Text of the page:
Fallacy Friday!

Today's Logical Fallacy is...Non Sequitur!

(derailment, “does not follow,” irrelevant reason, invalid inference, non-support, argument by scenario, false premise, questionable premi...

Friday, February 19, 2016

Today's Logical Fallacy is... Begging the Question!

(Circular Reasoning, Big Lie Technique, Staying on Message, petition principia – “assuming the initial point”)

A type of circular reasoning, this fallacy occurs when the conclusion you are trying to prove is part of your premise. The initial premise is assumed to be correct without any evidence supporting it and often occurs when assumptions are so ingrained that the one making the claim isn’t even aware that it might not even be true. This term is often misused to mean “raises the question.”


A simple example concerns language used when describing individuals skeptical of alternative medicine: they are often called “holdouts.” This term suggests that most people have already accepted the validity of alternative medicine and that those who are skeptical are rare and refusing to see what is apparently obvious to everyone else. When a proponent asks, “What are these holdouts afraid of?” they are committing this fallacy twice: once by using the term “holdouts” and twice by implying that skeptics are “afraid” of something as opposed to being rationally insistent upon evidence.

This fallacy arose in the Bill Nye/Ken Ham debate. Much of Ham’s arguments that the earth was 6,000 years old came from the Bible, and the assumed premise is that the Bible should be taken literally.

Examples:

“Prove the Bible? It says so right here in the Bible.”

“Have you stopped beating your wife yet?”

Bill: "God must exist."
Jill: "How do you know."
Bill: "Because the Bible says so."
Jill: "Why should I believe the Bible?"
Bill: "Because the Bible was written by God."

"If such actions were not illegal, then they would not be prohibited by the law."

"The belief in God is universal. After all, everyone believes in God."

Interviewer: "Your resume looks impressive but I need another reference."
Bill: "Jill can give me a good reference."
Interviewer: "Good. But how do I know that Jill is trustworthy?"
Bill: "Certainly. I can vouch for her."

“To cast abortion as a solely private moral question,…is to lose touch with common sense: How human beings treat one another is practically the definition of a public moral matter. Of course, there are many private aspects of human relations, but the question whether one human being should be allowed fatally to harm another is not one of them. Abortion is an inescapably public matter.” Helen M. Alvaré, The Abortion Controversy, Greenhaven, 1995, p. 23. (The begging the question part being that public morals is defined by how humans treat each other.)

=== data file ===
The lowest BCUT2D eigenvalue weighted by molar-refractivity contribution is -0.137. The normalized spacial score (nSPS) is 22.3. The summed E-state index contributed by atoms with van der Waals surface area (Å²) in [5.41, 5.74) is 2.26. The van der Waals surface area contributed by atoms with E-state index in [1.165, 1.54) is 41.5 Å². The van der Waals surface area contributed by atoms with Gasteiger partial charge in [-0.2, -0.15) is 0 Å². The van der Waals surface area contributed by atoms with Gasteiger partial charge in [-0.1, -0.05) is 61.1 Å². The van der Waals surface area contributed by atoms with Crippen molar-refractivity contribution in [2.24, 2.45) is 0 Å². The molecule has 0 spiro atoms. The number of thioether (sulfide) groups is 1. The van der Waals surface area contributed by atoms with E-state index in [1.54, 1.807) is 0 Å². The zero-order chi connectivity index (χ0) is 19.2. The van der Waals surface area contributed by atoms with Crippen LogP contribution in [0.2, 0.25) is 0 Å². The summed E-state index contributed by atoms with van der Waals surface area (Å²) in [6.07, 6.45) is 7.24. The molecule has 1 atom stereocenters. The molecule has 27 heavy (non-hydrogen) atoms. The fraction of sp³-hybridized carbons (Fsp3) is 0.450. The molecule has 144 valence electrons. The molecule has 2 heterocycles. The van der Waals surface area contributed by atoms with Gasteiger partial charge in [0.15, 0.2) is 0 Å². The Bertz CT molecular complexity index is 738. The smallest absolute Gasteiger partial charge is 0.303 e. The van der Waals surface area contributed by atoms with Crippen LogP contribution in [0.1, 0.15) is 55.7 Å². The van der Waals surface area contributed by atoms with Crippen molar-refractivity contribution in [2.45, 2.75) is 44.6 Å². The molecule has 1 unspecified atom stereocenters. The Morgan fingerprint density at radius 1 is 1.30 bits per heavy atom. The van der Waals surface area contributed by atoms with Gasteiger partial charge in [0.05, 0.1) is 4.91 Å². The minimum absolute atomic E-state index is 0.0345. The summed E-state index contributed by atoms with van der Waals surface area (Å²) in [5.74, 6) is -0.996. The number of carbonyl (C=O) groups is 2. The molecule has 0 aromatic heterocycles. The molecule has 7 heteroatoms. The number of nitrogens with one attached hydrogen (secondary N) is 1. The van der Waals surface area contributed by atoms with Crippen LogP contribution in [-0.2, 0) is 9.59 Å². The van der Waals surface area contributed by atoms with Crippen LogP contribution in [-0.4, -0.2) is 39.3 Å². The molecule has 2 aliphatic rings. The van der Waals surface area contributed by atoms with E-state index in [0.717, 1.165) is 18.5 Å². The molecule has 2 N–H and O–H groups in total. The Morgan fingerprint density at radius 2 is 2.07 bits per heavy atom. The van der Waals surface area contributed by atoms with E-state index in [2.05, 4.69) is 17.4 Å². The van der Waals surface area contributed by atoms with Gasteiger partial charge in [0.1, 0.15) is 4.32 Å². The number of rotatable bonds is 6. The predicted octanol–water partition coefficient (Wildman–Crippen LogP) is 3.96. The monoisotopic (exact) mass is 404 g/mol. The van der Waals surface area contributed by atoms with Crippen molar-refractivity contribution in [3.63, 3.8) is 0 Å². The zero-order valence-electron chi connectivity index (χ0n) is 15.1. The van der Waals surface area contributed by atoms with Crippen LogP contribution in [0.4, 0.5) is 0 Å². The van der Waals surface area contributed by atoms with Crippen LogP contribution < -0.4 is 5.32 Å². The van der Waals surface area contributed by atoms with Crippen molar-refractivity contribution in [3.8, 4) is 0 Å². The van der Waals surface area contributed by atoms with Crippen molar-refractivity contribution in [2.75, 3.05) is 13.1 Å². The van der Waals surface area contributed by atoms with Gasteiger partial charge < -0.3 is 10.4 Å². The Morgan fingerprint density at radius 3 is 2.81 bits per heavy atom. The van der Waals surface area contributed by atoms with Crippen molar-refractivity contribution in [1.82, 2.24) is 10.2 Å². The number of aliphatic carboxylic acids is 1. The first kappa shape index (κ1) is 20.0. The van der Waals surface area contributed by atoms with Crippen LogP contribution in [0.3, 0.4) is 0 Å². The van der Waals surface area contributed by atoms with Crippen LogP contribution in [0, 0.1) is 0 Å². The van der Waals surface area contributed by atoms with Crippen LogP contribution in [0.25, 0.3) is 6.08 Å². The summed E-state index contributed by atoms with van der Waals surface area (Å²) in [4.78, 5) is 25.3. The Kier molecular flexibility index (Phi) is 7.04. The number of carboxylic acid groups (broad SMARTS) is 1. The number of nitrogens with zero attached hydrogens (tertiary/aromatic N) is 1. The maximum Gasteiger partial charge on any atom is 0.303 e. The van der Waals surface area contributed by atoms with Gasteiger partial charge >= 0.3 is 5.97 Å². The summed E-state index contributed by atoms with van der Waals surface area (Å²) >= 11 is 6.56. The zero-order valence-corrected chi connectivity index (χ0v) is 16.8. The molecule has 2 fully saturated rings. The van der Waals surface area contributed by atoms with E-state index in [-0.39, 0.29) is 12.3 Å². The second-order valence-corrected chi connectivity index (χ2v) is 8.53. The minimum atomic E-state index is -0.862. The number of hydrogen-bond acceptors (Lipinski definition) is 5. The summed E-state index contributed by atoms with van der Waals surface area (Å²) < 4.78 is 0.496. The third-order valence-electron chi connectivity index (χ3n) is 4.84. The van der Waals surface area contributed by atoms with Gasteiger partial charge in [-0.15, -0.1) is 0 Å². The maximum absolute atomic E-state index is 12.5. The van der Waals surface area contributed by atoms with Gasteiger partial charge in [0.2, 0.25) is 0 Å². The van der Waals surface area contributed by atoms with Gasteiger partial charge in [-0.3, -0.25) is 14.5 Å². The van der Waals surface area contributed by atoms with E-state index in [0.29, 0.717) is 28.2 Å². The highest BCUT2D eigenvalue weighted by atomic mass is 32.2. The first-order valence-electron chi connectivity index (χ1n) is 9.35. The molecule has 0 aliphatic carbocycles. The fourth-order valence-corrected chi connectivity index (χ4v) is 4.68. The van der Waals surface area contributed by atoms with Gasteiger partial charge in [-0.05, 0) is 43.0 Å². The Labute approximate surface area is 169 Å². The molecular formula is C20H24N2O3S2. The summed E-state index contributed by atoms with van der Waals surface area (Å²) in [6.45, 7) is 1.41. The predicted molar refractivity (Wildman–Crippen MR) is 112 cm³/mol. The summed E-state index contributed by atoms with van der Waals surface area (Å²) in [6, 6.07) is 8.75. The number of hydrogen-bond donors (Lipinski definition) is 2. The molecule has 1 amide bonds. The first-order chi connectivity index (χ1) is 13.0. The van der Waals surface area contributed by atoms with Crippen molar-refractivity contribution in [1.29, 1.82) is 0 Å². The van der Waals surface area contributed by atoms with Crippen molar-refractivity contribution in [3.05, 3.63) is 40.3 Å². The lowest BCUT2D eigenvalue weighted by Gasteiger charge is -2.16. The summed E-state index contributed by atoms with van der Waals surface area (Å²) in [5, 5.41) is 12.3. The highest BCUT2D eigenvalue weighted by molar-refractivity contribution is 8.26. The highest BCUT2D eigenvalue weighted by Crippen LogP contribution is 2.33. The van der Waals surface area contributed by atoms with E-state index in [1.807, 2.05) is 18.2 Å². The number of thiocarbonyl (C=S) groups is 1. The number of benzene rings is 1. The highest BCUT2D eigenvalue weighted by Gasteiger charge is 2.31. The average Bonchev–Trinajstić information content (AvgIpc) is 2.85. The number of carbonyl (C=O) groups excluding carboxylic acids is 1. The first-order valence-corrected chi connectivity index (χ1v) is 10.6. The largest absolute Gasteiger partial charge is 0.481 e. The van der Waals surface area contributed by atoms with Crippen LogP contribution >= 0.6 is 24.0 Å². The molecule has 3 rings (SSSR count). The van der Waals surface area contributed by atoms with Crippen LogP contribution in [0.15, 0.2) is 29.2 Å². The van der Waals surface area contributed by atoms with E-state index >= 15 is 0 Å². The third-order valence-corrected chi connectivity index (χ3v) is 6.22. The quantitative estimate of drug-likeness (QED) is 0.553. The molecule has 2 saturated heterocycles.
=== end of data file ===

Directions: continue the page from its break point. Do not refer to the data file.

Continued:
“The witchcraft problem is the most urgent challenge in the world today. Why? Because witches threaten our very souls.”

“Circular reasoning is bad mostly because it's not very good.”

“The order and magnificence of the world is evidence of God's Creation. Therefore, we know that God exists.”

“Abortion is unjust murder. Murder is illegal. Therefore abortion should be made illegal, since it is murder.” (In this case, the conclusion – that abortion should be illegal because it is murder – is assumed to be true in order to compare it to murder in the first point. Essentially, the initial premise comparing abortion to murder remains unproved without any additional evidence.)

“The Bible tells us that it is the word of God. The word of God is infallible. Therefore the Bible is infallible. And as such, the Bible must be the word of God. The word of God is infallible. Therefore the Bible is infallible. And...”

“We know that the Bible is true because there was a miracle witnessed by 500 people. We know that there was a miracle witnessed by 500 people because the Bible says so.” (This argument has actually been made by several different people, one of them being Dinesh D'Souza. They tend to try to bolster these types of arguments by saying things like "How could the Gospel writers have gotten away with claiming this if it didn't happen? Wouldn't someone have called them on it?")

“If the Bible were not true, logic would not be meaningful. Logic is meaningful. Therefore, the Bible is true.” (Admittedly, more advanced theologians - well, anyone smart enough to use the word "theologian"[4] - aren't this stupid and some creationists and literalists do try to prove the Bible though other means. However, this usually tends towards hilarity rather than good scholarship. In a variant used by Jason Lisle - out of all creationists, a man who certainly should know better - states the same thing as this.)

“The earth is 6,000 years old because the Bible says it is, and the speed of light cannot possibly be right because it would mean that the earth is older than 6,000 years old.”

“The word of Zorbo the Great is flawless and perfect. We know this because it says so in The Great and Infallible Book of Zorbo's Best and Most Truest Things that are Definitely True and Should Not Ever Be Questioned.”

“Gay marriage is just plain wrong.”

“Drugs are just plain bad.”

“I can’t believe people eat dog. That’s just plain gross. Why? Because it’s a dog, of course. How could someone eat a dog?”

“Obviously logging causes severe environmental damage. You don’t have to be a scientist to see that; just go out and look at a clear cut and there it is: no trees.”

"What about the Jewish Question?" Note that when this particular phony debate was going on there was no "Jewish Question," only a "Nazi Question," but hardly anybody in power recognized or wanted to talk about that.

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